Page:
Last one, since you didn’t answer a single question about your claims. But i’m afraid this is just getting so frustrating.

                    Is copper an obsolete/superseded medium for broadband in 2012?

                    If obsolete means that (from websters)

                    a : no longer in use or no longer useful
                    NO – billions of people use it everyday, and there is service it cannot provide.

                    or

                    b : of a kind or style no longer current : old-fashioned
                    YES – obviously it’s old-fashioned, and we didn’t have any system already there in the ground, we would install fiber because it’s better.

                    Thing is, we DO have it already there, and although it’s not the pinnacle of communications technology, due to constant advances it now provides every service we require, bar none. (except holographic)

                    • Alex
                      Posted 16/02/2012 at 9:43 pm | Permalink |

                      Two can play these games…

                      Yes it is frustrating dealing with the irrational, who when unable to correspond logically and meaningfully, go for baseless conjecture/assumptions, as you continue to do…

                      So as you insist, please let me respond to your questions. I’ll do it by paragraph…

                      1. What needs? YOUR needs, torrent, gaming…! Baseless conjecture. Going by your Turnbullesque comments, I could surmise that you are a Liberal fanboi, but then I do not know this for sure. So please do not double guess me and I will not you.

                      2. Copper is obsolete for what? Err broadband. Here’s the bits you conveniently omitted. Obsolete also means “out of date”. And supersede means to “supplant or take place of”. It is pedantic desperation or outright stupidity, to suggest copper is not obsolete or has been superseded.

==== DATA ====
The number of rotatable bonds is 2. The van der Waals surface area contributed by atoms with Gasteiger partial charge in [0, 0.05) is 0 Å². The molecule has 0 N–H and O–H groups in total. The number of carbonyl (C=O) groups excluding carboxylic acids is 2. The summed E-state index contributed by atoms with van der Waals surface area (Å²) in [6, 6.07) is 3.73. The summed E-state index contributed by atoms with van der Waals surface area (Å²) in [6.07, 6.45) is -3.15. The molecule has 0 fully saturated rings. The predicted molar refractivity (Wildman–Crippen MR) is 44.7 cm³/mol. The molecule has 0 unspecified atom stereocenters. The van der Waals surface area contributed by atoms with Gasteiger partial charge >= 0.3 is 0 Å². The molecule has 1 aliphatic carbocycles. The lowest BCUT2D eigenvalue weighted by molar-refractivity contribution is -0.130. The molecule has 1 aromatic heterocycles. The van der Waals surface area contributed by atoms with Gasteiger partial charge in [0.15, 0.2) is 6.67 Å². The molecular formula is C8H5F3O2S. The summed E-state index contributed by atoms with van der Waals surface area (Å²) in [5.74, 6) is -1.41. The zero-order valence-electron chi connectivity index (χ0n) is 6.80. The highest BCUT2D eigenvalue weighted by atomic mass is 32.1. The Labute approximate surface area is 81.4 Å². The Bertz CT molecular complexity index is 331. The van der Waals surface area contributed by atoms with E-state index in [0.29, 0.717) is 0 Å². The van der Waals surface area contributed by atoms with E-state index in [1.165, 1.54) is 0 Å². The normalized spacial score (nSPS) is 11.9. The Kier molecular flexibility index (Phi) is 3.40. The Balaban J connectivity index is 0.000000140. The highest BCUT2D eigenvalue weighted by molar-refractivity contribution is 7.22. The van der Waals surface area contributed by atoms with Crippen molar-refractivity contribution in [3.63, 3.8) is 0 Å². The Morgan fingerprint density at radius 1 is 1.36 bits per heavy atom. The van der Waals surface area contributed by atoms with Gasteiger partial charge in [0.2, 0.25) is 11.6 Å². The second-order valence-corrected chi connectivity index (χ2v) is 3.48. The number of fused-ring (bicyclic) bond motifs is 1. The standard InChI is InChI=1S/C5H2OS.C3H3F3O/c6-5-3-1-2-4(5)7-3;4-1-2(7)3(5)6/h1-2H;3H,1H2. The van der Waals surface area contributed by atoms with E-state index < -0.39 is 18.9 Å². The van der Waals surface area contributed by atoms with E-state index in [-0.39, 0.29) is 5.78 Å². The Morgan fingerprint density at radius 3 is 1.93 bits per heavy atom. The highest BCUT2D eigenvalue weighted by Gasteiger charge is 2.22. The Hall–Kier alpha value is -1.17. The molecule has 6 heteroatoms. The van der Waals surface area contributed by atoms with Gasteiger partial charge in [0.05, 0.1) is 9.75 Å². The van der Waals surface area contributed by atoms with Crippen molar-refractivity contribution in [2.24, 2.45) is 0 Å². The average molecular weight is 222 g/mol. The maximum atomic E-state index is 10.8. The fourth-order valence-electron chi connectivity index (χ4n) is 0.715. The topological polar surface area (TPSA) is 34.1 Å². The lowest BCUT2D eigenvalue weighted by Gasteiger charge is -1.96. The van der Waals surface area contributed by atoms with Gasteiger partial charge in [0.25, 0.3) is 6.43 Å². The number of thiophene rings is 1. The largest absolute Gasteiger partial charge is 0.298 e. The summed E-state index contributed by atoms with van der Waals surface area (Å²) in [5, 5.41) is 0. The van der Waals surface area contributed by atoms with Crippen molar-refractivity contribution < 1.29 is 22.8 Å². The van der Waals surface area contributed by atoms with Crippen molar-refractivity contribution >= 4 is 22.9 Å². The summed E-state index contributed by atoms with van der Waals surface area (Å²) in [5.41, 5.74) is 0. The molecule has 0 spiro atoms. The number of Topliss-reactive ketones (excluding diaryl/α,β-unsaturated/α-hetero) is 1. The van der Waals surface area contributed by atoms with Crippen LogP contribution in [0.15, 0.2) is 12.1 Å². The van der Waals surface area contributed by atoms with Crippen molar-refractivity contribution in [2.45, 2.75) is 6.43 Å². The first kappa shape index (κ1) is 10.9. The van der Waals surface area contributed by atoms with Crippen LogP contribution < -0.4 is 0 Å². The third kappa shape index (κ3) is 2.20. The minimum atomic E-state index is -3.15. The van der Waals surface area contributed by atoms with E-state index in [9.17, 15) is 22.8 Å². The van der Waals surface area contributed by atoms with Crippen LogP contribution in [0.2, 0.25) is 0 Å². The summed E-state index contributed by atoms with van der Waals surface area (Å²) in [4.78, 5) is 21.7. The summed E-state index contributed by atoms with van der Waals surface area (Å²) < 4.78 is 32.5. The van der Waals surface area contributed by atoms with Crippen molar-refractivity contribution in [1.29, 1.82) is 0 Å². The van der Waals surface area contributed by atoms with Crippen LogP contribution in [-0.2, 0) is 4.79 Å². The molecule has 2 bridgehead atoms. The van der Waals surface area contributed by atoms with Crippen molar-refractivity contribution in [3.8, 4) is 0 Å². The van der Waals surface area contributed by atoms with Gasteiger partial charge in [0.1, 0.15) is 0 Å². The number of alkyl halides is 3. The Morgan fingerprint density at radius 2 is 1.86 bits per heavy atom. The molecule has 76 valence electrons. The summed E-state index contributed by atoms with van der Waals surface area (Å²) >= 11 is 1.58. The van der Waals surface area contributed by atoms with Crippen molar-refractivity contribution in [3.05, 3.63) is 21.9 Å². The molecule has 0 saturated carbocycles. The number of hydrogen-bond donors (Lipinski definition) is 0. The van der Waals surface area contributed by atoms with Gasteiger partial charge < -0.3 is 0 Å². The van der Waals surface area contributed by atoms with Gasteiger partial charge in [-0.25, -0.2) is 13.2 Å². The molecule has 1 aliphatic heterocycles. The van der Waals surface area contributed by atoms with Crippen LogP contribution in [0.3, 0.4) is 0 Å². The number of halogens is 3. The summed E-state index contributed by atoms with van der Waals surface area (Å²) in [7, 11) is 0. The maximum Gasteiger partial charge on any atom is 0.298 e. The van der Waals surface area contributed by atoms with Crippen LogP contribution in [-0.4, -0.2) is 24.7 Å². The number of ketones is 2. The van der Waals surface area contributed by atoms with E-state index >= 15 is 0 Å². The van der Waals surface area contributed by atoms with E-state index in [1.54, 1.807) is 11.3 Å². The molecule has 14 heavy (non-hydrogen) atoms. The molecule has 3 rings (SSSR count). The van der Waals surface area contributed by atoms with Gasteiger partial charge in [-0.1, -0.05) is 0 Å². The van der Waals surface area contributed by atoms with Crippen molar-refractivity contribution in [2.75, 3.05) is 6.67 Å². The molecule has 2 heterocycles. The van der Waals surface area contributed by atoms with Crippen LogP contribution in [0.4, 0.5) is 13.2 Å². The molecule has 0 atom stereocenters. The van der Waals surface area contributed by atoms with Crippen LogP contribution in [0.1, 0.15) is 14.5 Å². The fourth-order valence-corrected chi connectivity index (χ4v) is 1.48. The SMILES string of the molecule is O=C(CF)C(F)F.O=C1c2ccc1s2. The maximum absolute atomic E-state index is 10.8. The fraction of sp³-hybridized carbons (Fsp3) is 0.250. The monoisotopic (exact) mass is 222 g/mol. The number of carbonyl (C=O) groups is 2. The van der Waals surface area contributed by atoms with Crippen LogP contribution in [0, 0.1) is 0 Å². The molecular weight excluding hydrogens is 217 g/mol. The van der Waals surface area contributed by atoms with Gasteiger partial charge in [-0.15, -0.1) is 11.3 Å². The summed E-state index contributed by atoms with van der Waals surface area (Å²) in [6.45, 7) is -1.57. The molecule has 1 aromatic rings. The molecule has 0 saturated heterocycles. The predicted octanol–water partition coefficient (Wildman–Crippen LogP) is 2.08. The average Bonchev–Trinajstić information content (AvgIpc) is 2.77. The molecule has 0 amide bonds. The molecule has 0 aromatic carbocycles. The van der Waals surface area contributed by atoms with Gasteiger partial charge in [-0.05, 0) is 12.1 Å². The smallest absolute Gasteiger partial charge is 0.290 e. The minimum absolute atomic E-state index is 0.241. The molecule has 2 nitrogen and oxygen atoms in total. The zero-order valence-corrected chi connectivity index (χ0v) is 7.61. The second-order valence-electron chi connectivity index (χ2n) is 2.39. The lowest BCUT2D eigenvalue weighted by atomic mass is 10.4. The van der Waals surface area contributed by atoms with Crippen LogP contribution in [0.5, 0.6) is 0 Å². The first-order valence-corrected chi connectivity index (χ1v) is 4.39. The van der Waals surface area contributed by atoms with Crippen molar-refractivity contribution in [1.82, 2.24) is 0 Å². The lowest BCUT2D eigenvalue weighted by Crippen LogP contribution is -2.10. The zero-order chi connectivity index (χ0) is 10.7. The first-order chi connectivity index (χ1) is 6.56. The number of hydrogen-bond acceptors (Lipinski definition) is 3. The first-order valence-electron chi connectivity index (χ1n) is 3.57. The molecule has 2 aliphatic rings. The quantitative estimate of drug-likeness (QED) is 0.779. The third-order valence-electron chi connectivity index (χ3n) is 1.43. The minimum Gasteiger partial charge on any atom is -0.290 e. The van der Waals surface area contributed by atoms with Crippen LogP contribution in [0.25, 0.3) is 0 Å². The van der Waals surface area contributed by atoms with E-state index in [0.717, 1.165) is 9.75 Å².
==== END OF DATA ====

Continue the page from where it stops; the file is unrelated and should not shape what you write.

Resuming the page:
3. Well done. Yes government bonds and securities are debt issuances. And how will those funds which are channeled to the NBN be repaid…? Here’s a thought, how about through NBN sales!

                      4. $50B, dont I read. No I do not read the Australian or the Tele, enjoy!

                      5. Why are you still writing.. I’d suggest as a realist, because you will say anything to bag this project.

                      Last one, eh, lol?

    21. Jenita
      Posted 13/02/2012 at 5:04 pm | Permalink |

      ARPU has passed its sell by date as there’s no real link between it and the margins of a mobile operator’s business.

    22. Posted 15/02/2012 at 1:35 pm | Permalink |

      Here’s the funny thing, I don’t think Grahame Lynch is referring to delimiter at all, I think he’s referring to that very well known pro-NBN site with all of their very well educated followers, news.com.au.




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    • Super funds close to dumping $250m IT revamp facepalm2

      If you have even a skin deep awareness of the structure of Australia’s superannuation industry, you’ll be aware that much of the underlying infrastructure used by many of the nation’s major funds — AustralianSuper, CBus, HESTA and more — is provided by a centralised group, Superpartners. One of the group’s main projects in recent years has been to dramatically update and modernise its IT platform — its version of a core banking platform overhaul. Unfortunately, as was revealed in November, the $250 million project has not precisely been going well, and the Financial Review last week reported that Superpartners is actually close to turfing it altogether and going back to the drawing board.

    • Qld’s Grant joins analyst firm IBRS peter-grant